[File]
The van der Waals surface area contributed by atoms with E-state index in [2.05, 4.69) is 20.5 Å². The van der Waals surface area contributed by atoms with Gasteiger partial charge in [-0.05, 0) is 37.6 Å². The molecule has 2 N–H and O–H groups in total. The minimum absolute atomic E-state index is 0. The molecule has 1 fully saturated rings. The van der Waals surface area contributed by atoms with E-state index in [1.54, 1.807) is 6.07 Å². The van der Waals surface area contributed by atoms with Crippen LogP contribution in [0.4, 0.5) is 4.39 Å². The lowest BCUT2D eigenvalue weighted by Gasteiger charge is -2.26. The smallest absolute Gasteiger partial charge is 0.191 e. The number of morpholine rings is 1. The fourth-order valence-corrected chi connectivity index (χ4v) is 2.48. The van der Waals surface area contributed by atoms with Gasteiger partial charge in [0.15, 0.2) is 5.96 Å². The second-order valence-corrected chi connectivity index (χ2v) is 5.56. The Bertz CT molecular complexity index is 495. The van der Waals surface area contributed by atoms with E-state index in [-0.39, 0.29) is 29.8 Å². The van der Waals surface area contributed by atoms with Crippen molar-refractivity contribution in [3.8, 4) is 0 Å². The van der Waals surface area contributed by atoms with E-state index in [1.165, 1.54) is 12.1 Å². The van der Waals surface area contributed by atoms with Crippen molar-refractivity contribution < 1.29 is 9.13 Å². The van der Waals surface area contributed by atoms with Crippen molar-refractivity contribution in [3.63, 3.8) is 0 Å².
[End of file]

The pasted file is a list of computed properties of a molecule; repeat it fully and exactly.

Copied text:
The van der Waals surface area contributed by atoms with E-state index in [2.05, 4.69) is 20.5 Å². The van der Waals surface area contributed by atoms with Gasteiger partial charge in [-0.05, 0) is 37.6 Å². The molecule has 2 N–H and O–H groups in total. The minimum absolute atomic E-state index is 0. The molecule has 1 fully saturated rings. The van der Waals surface area contributed by atoms with E-state index in [1.54, 1.807) is 6.07 Å². The van der Waals surface area contributed by atoms with Crippen LogP contribution in [0.4, 0.5) is 4.39 Å². The lowest BCUT2D eigenvalue weighted by Gasteiger charge is -2.26. The smallest absolute Gasteiger partial charge is 0.191 e. The number of morpholine rings is 1. The fourth-order valence-corrected chi connectivity index (χ4v) is 2.48. The van der Waals surface area contributed by atoms with Gasteiger partial charge in [0.15, 0.2) is 5.96 Å². The second-order valence-corrected chi connectivity index (χ2v) is 5.56. The Bertz CT molecular complexity index is 495. The van der Waals surface area contributed by atoms with E-state index in [-0.39, 0.29) is 29.8 Å². The van der Waals surface area contributed by atoms with Crippen molar-refractivity contribution in [3.8, 4) is 0 Å². The van der Waals surface area contributed by atoms with E-state index in [1.165, 1.54) is 12.1 Å². The van der Waals surface area contributed by atoms with Crippen molar-refractivity contribution < 1.29 is 9.13 Å². The van der Waals surface area contributed by atoms with Crippen molar-refractivity contribution in [3.63, 3.8) is 0 Å².